One secret of underground living is to build the house with materials that work well with the weather in the area, so that the home stays cool in a warm climate or heats efficiently in a cold climate. It is helpful to make sure that as little of the home as possible touches the ground level, because less exposure to changing temperatures results in lower utility costs.
Another secret to underground living is to utilize above-ground space for landscaping. Plants or other greenery can sit atop an underground home to create a unique visual effect or grow food to eat. Alternatively, in a cold climate, large open windows or solar panels on top of the underground home work to trap and produce heat and energy that lower utility costs and keep the house warm.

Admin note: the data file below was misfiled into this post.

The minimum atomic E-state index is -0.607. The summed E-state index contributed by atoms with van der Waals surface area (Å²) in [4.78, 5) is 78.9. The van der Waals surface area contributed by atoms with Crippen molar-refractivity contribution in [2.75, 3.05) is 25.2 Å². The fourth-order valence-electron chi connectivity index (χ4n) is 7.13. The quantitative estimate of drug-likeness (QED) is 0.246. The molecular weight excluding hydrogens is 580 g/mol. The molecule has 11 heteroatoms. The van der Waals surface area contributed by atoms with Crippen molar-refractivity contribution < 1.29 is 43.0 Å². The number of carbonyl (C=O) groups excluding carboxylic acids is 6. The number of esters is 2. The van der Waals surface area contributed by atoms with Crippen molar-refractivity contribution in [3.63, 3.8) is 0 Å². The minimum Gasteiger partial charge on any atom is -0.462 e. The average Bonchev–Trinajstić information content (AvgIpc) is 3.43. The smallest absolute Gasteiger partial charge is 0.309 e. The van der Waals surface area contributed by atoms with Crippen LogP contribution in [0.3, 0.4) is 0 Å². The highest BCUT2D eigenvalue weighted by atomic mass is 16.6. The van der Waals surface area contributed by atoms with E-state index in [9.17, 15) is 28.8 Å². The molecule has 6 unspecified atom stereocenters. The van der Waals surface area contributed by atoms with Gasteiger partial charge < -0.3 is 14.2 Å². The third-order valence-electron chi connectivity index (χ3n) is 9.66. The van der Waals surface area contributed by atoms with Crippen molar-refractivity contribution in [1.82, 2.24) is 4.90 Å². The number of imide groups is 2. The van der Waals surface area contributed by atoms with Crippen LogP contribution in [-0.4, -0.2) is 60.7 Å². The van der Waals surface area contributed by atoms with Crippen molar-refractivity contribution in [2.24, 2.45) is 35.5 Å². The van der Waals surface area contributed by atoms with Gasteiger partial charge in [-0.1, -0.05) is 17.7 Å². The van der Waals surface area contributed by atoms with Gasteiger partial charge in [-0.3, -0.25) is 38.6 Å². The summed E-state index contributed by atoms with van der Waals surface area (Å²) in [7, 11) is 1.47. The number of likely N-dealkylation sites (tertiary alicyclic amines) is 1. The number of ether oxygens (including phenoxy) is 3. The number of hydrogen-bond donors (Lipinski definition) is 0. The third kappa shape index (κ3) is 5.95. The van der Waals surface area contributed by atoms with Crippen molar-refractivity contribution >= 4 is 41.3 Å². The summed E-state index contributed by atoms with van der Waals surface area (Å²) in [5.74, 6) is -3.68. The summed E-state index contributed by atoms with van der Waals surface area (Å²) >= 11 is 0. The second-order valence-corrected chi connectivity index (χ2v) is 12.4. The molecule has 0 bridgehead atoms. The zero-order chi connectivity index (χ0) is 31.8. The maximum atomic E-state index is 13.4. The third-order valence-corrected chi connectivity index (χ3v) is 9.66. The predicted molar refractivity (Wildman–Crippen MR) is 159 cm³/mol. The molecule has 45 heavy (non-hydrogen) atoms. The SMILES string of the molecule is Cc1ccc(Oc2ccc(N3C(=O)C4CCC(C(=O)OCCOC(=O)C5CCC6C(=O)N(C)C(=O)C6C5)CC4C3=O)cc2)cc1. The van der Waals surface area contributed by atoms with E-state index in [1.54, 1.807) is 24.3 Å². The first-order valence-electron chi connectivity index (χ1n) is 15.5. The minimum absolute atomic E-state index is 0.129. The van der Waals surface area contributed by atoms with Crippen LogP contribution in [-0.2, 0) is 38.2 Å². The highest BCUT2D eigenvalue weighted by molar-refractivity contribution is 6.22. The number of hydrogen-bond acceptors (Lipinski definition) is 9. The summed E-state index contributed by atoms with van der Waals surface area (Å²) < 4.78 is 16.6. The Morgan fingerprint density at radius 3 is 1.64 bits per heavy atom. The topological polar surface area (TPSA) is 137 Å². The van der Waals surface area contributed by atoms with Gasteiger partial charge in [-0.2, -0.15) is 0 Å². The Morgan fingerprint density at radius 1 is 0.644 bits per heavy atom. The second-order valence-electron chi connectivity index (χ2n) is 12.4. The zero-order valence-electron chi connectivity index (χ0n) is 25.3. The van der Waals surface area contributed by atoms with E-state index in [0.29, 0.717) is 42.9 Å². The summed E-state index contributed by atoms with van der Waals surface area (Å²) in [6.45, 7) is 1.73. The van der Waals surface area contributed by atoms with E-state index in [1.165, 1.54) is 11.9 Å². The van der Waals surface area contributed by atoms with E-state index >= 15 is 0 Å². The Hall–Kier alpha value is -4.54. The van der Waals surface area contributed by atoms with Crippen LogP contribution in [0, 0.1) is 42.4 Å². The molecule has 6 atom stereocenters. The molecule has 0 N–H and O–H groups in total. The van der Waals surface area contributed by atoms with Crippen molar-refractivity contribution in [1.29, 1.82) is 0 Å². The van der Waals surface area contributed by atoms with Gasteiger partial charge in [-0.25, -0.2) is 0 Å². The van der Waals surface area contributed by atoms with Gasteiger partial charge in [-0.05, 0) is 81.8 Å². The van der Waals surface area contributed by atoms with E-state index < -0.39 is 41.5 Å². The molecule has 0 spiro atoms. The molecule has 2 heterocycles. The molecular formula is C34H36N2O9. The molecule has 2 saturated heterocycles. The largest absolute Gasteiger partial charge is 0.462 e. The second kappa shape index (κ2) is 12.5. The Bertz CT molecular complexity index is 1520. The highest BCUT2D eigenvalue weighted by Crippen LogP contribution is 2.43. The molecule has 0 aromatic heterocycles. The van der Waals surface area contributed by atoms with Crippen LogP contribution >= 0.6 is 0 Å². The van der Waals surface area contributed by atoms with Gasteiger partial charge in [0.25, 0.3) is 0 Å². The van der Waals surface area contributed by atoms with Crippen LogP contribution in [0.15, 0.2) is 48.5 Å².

A secret to living underground is to use a traditional electric thermostat when natural heating and cooling does not produce an optimal temperature. Gas heat is not safe to use underground because the underground architecture does not allow for enough ventilation. In the summer, it helps to use a dehumidifier to reduce humidity, because an underground home usually does not have side windows for natural ventilation.
To maximize efficiency and building ease, many builders design underground homes to fit naturally into the landscape of the building site. That is, if the hill or mountain curves, so does the house. An example of this is in the curved underground homes of Earth House Estate Lättenstrasse in Switzerland. Building with mother nature's framework makes building logistically easier, and it maximizes the home's aesthetic appeal and natural insulation.